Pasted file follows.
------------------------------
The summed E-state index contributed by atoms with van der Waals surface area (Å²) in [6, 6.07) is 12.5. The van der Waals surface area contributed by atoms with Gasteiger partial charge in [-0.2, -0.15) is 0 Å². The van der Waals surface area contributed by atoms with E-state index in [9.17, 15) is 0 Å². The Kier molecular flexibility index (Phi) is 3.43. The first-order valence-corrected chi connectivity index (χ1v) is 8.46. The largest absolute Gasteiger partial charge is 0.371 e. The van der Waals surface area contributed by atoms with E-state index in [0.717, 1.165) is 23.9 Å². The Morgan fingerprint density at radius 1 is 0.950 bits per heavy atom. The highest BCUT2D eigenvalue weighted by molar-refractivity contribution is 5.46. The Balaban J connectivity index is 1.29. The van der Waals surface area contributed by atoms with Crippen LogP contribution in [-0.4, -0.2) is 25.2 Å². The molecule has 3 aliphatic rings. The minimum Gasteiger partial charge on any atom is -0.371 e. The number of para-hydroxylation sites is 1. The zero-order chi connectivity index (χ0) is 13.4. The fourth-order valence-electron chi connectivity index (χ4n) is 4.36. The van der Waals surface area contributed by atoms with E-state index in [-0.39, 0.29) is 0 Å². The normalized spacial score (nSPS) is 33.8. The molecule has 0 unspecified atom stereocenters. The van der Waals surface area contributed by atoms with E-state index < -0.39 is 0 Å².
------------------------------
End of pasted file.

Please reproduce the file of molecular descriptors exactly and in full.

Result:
The summed E-state index contributed by atoms with van der Waals surface area (Å²) in [6, 6.07) is 12.5. The van der Waals surface area contributed by atoms with Gasteiger partial charge in [-0.2, -0.15) is 0 Å². The van der Waals surface area contributed by atoms with E-state index in [9.17, 15) is 0 Å². The Kier molecular flexibility index (Phi) is 3.43. The first-order valence-corrected chi connectivity index (χ1v) is 8.46. The largest absolute Gasteiger partial charge is 0.371 e. The van der Waals surface area contributed by atoms with E-state index in [0.717, 1.165) is 23.9 Å². The Morgan fingerprint density at radius 1 is 0.950 bits per heavy atom. The highest BCUT2D eigenvalue weighted by molar-refractivity contribution is 5.46. The Balaban J connectivity index is 1.29. The van der Waals surface area contributed by atoms with Crippen LogP contribution in [-0.4, -0.2) is 25.2 Å². The molecule has 3 aliphatic rings. The minimum Gasteiger partial charge on any atom is -0.371 e. The number of para-hydroxylation sites is 1. The zero-order chi connectivity index (χ0) is 13.4. The fourth-order valence-electron chi connectivity index (χ4n) is 4.36. The van der Waals surface area contributed by atoms with E-state index in [-0.39, 0.29) is 0 Å². The normalized spacial score (nSPS) is 33.8. The molecule has 0 unspecified atom stereocenters. The van der Waals surface area contributed by atoms with E-state index < -0.39 is 0 Å².